Common scab

A potato infected by common scab

Common scab is a plant disease of root and tuber crops caused by a small number of Streptomyces species, specifically S. scabies, S. acidiscabies, S. turgidiscabies and others. Common scab mainly affects potato (Solanum tuberosum), but can also cause disease on radish (Raphanus sativus), parsnip (Pastinaca sativa), beet (Beta vulgaris), and carrot (Daucus carota). This plant disease is found wherever these vegetables are grown.[1]

Common scab symptoms are variable and can range from surface russeting to deep pits in root and tuber vegetables. This disease does not usually affect yields, but it can greatly reduce quality of the harvested vegetables and make them unsuitable for sale.[1]

Root and tuber vegetables are susceptible to infection by Streptomyces species as soon as the root or tuber forms, but, because this disease only affects root and tubers, the symptoms are not usually noted until harvest. Dry soils increase disease incidence and severity, therefore proper irrigation can aid in control of this disease.[2] Common scab is suppressed if the soil pH is lower than 5.2, although scab lesions may still form in low pH soils due to physiological stresses or S. acidiscabies.[3]


The first known reference to common scab dates back to 1825 when it was included in John Claudius Loudon's Encyclopaedia of Agriculture. It was not known what caused it then, it was not thought to have a biological cause, but was noted to be associated with soils treated with alkaline materials. In 1884, Worthington George Smith suggested that it was caused by grit in soil irritating potato tubers as they grew. The theory gained much support, as it was known to be more common on light gritty soils. In 1890 however, Roland Thaxter isolated a microbe that could cause common scab lesions, naming it Oospora scabies.[4] Over the years, this species was renamed several times, now being known as Streptomyces scabies.[5] In 1977, the acid-tolerant S. acidiscabies was found to also cause common scab, and then in 1996, S. turgidiscabies was isolated.[6]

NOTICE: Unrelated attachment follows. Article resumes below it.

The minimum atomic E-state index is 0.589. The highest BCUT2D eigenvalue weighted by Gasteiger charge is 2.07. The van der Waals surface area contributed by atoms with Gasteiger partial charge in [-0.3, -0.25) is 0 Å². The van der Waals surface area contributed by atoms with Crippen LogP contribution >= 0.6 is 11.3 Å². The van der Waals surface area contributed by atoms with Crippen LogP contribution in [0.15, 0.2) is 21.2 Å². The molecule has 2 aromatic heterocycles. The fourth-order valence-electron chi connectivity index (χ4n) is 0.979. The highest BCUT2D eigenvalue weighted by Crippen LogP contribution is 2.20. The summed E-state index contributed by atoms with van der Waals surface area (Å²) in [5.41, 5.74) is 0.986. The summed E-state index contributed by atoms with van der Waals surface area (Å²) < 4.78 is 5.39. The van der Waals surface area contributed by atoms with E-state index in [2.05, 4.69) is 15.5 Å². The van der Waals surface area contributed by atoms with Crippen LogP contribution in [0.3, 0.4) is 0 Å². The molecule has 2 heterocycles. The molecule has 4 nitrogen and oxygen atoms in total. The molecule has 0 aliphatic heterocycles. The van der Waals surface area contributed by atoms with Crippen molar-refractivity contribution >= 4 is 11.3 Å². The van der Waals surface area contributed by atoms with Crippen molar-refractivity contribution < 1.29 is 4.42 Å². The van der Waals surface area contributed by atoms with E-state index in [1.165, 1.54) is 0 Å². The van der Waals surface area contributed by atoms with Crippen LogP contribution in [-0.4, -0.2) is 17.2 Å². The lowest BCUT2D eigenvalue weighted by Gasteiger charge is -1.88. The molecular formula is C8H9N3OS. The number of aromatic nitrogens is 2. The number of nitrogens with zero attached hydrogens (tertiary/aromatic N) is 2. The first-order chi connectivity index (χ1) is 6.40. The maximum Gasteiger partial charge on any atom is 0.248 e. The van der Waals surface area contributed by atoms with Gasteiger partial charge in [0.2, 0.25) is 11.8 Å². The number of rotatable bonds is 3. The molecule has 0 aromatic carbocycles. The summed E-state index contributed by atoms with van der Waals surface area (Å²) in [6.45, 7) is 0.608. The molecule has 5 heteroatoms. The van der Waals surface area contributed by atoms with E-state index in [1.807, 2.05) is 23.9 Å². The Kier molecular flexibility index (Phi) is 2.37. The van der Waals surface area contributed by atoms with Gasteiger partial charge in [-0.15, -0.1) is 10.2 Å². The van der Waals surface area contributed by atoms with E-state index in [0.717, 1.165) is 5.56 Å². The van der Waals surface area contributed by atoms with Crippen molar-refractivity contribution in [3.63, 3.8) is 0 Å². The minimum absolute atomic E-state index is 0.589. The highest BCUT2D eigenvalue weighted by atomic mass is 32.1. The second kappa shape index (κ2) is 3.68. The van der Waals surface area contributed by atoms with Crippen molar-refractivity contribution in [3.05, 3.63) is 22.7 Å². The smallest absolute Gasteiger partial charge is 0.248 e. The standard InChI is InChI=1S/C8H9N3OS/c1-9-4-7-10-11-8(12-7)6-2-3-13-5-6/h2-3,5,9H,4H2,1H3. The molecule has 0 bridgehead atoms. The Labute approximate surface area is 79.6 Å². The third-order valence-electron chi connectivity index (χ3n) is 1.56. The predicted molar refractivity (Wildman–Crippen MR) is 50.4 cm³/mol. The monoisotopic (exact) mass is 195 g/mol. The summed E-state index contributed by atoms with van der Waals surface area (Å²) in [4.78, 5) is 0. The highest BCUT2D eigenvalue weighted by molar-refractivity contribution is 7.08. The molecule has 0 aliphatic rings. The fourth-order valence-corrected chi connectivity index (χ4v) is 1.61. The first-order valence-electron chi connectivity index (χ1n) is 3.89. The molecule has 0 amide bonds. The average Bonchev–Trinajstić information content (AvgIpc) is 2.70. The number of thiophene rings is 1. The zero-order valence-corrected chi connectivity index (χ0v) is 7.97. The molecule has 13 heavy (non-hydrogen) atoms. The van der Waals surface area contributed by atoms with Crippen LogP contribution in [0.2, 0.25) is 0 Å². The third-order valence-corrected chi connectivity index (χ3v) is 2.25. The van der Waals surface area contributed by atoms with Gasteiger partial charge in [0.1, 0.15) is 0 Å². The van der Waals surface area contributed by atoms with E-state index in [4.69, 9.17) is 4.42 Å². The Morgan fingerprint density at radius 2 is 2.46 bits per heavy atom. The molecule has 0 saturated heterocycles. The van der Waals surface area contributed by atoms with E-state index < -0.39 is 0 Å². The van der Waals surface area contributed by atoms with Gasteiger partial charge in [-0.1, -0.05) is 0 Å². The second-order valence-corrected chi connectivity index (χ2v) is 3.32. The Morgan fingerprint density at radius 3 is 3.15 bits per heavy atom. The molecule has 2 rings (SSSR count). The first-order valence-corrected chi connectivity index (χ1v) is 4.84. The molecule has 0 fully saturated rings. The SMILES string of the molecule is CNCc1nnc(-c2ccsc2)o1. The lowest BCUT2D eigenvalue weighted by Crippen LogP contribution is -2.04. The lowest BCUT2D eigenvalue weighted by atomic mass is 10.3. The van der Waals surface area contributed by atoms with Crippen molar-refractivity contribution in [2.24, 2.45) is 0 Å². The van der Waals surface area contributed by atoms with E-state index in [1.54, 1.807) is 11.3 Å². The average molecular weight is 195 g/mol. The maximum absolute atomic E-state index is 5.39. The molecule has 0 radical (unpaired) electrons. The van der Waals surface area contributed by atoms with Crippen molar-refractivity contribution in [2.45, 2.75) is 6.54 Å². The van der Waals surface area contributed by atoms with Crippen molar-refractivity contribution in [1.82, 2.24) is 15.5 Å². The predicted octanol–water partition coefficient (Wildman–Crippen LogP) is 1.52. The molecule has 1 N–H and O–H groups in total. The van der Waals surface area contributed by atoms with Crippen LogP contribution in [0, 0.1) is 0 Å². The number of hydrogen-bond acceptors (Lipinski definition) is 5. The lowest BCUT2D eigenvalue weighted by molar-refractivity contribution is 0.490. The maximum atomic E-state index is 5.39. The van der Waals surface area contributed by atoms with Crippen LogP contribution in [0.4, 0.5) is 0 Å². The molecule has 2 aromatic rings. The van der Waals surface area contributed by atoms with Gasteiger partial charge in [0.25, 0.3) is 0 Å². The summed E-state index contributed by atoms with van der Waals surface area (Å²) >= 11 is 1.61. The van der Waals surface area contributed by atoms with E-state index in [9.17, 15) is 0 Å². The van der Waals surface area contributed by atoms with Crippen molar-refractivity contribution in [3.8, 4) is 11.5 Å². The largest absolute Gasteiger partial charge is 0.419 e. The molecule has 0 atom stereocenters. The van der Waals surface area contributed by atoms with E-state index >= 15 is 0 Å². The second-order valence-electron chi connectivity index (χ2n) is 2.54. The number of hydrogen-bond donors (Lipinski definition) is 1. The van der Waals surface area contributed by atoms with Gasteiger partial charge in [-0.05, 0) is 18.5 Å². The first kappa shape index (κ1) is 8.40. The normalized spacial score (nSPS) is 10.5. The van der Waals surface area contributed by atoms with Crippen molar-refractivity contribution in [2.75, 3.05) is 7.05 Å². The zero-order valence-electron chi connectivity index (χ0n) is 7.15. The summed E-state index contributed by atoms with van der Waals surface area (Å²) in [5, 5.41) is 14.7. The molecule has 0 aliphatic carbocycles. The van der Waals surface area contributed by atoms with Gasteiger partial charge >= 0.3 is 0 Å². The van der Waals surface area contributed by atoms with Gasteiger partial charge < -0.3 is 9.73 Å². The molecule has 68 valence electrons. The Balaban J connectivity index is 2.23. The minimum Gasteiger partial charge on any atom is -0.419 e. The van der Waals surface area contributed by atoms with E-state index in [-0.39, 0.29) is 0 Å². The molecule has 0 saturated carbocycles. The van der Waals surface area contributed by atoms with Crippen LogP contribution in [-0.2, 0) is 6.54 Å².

See also


  1. 1 2 Lerat, S.; Simao-Beaunoir, A. M.; Beaulieu, C. (2009). "Genetic and physiological determinants of Streptomyces scabies pathogenicity". Molecular Plant Pathology. 10 (5): 579–85. doi:10.1111/j.1364-3703.2009.00561.x. PMID 19694949.
  2. Lapwood, D. H.; Wellings, L. W.; Hawkins, J. H. (1973). "Irrigation as a Practical Means to Control Potato Common Scab (Streptomyces scabies): Final Experiment and Conclusions". Plant Pathology. 22: 35. doi:10.1111/j.1365-3059.1973.tb01766.x.
  3. David Stead (November 2004). "Non-water control measures for potato common scab" (PDF). UK Potato Council. Archived from the original (PDF) on 2012-04-01. Retrieved 2011-06-22.
  4. Millard, W. A. (1923). "Common Scab of Potatoes". Annals of Applied Biology. 10: 70. doi:10.1111/j.1744-7348.1923.tb05654.x.
  5. Lambert, D. H.; Loria, R.; Labeda, D. P.; Saddler, G. S. (2007). "Recommendation for the conservation of the name Streptomyces scabies. Request for an Opinion". International Journal of Systematic and Evolutionary Microbiology. 57 (Pt 10): 2447–8. doi:10.1099/ijs.0.65275-0. PMID 17911322.
  6. Bukhalid, R. A.; Takeuchi, T.; Labeda, D.; Loria, R. (2002). "Horizontal Transfer of the Plant Virulence Gene, nec1, and Flanking Sequences among Genetically Distinct Streptomyces Strains in the Diastatochromogenes Cluster". Applied and Environmental Microbiology. 68 (2): 738–744. doi:10.1128/AEM.68.2.738-744.2002. PMC 126678Freely accessible. PMID 11823214.
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